I've once heard a Buddhist nun saying If you say "I can't do it" it almost always means "I don't want to do it". I felt a bit caught hearing this the first time. But it seems to be true, if the mind is always thinking about the future, what might happen and what might not happen, what you will gain or what you will loose, or if it's thinking about the past it's really impossible to stay present have and sati and rememeber what's actually happening. The (so called untrained) mind will do anything to escape the present moment. Therefore a inconsistent practice is far better than no practice at all, because a inconsistent practice can become consistent ... through practice. But if you don't practice at all, there is no practice that could become consistent. So if your aim is a consistent practice you continue being inconsistent until you're consistent. Also what do you think is practice? Do you mean only formal meditation by saying 'practice'? It's not quantity but quality that is important. I.e. If I were to ask you "In what posture are you in right now? Sitting, Lying, Standing, Walking?" and you'd remind yourself "I'm sitting (or else)" then this moment of reminding would be practice, right?
I've made a small collection of motivating and inspiring references/quotes from the teachings:
"Suppose a hen has eight, ten, or twelve eggs: If she doesn't cover them rightly, warm them rightly, or incubate them rightly, then even though this wish may occur to her — 'O that my chicks might break through the egg shells with their spiked claws or beaks and hatch out safely!' — still it is not possible that the chicks will break through the egg shells with their spiked claws or beaks and hatch out safely. Why is that? Because the hen has not covered them rightly, warmed them rightly, or incubated them rightly. In the same way, even though this wish may occur to a monk who dwells without devoting himself to development — 'O that my mind might be released from effluents through lack of clinging!' — still his mind is not released from the effluents through lack of clinging. Why is that? From lack of developing, it should be said. Lack of developing what? The four frames of reference, the four right exertions, the four bases of power, the five faculties, the five strengths, the seven factors for Awakening, the noble eightfold path.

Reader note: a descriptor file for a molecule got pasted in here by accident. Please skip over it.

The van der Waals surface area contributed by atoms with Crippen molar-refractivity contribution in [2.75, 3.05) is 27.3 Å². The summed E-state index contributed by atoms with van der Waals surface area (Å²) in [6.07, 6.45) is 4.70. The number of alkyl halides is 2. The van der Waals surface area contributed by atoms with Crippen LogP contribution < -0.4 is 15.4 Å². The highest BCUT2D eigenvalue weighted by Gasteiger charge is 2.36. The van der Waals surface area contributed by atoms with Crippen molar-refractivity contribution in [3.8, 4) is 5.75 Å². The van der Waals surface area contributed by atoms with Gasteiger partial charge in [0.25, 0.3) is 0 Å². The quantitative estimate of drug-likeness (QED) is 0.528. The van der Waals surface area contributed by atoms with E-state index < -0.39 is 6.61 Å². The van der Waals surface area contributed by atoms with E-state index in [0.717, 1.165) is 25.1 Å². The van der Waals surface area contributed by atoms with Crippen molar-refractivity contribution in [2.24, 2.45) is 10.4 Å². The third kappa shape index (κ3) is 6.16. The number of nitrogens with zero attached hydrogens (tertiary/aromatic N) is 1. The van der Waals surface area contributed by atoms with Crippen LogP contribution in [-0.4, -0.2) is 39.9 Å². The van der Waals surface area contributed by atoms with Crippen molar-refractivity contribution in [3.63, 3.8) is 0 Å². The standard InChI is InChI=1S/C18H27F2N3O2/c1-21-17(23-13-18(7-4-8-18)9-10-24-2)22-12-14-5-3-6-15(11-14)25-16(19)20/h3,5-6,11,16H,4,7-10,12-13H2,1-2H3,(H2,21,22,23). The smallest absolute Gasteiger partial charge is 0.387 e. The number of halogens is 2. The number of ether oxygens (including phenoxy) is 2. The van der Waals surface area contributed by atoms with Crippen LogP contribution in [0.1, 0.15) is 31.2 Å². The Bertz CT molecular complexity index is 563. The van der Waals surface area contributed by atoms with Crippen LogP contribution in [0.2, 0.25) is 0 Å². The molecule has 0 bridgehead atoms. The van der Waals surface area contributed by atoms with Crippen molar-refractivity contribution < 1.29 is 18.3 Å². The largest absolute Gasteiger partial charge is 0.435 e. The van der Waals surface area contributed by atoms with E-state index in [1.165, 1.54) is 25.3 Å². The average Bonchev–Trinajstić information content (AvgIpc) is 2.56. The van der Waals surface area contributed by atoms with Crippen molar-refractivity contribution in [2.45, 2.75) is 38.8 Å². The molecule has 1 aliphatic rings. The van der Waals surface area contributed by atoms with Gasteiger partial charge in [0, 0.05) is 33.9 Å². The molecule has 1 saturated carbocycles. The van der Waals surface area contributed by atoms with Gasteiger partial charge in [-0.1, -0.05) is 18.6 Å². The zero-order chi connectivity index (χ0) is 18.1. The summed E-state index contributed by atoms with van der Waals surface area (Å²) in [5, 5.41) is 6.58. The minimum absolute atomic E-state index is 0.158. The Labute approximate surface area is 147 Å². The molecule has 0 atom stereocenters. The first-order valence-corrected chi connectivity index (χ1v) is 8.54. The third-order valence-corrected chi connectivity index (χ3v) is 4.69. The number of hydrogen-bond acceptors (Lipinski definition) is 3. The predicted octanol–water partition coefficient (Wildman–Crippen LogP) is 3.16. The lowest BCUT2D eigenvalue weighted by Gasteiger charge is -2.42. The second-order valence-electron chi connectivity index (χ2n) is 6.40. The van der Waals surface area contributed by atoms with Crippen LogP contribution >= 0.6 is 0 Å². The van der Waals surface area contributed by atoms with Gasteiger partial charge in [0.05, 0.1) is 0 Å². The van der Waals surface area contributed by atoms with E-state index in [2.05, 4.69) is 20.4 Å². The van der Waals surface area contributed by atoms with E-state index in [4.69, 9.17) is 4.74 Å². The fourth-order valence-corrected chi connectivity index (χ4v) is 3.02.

From the Dhammapada (II. Heedfulness)
[21.] Heedfulness is the path to the Deathless. Heedlessness is the path to death. The heedful die not. The heedless are as if dead already.
[26.] The foolish and ignorant indulge in heedlessness, but the wise one keeps his heedfulness as his best treasure.
[29.] Heedful among the heedless, wide-awake among the sleepy, the wise man advances like a swift horse leaving behind a weak jade.
From Ajahn Chah: Food for the Heart (Chapter: Steady Practice)
I didn’t know what to do, I was
baffled. Then I realized that the practice which is steady is the
important thing. One must practice consistently. They call this
the practice that is “consistent in all postures.” Keep refining the
practice, don’t let it become a disaster. Practice is one thing, disaster is another.
Most people usually create disaster. When they
feel lazy they don’t bother to practice, they only practice when
they feel energetic. This is how I tended to be.
All of you ask yourselves now, is this right? To practice when
you feel like it, not when you don’t: is that in accordance with
the Dhamma? Is it straight? Is it in line with the teaching? This
is what makes practice inconsistent.
Whether you feel like it or not you should practice just the
same: this is how the Buddha taught. Most people wait till they’re
in the mood before practicing, when they don’t feel like it they
don’t bother. This is as far as they go. This is called “disaster,”
it’s not practice. In the true practice, whether you are happy or
depressed you practice; whether it’s easy or difficult you practice;
whether it’s hot or cold you practice. It’s straight like this. In the
real practice, whether standing, walking, sitting or reclining you
must have the intention to continue the practice steadily, making
consistent in all postures.
"Now what do you think, Sona. Before, when you were a house-dweller, were you skilled at playing the vina?" - "Yes, lord."
"And what do you think: when the strings of your vina were too taut, was your vina in tune & playable?" - "No, lord."
"And what do you think: when the strings of your vina were too loose, was your vina in tune & playable?" - "No, lord."
"And what do you think: when the strings of your vina were neither too taut nor too loose, but tuned1 to be right on pitch, was your vina in tune & playable?" - "Yes, lord."
"In the same way, Sona, over-aroused persistence leads to restlessness, overly slack persistence leads to laziness. Thus you should determine the right pitch for your persistence, attune2the pitch of the [five] faculties [to that], and there pick up your theme."
You shouldn't chase after the past or place expectations on the future. What is past is left behind. The future is as yet unreached. Whatever quality is present you clearly see right there, right there. Not taken in, unshaken, that's how you develop the heart. Ardently doing what should be done today, for — who knows? — tomorrow death. There is no bargaining with Mortality & his mighty horde. Whoever lives thus ardently, relentlessly both day & night, has truly had an auspicious day: so says the Peaceful Sage.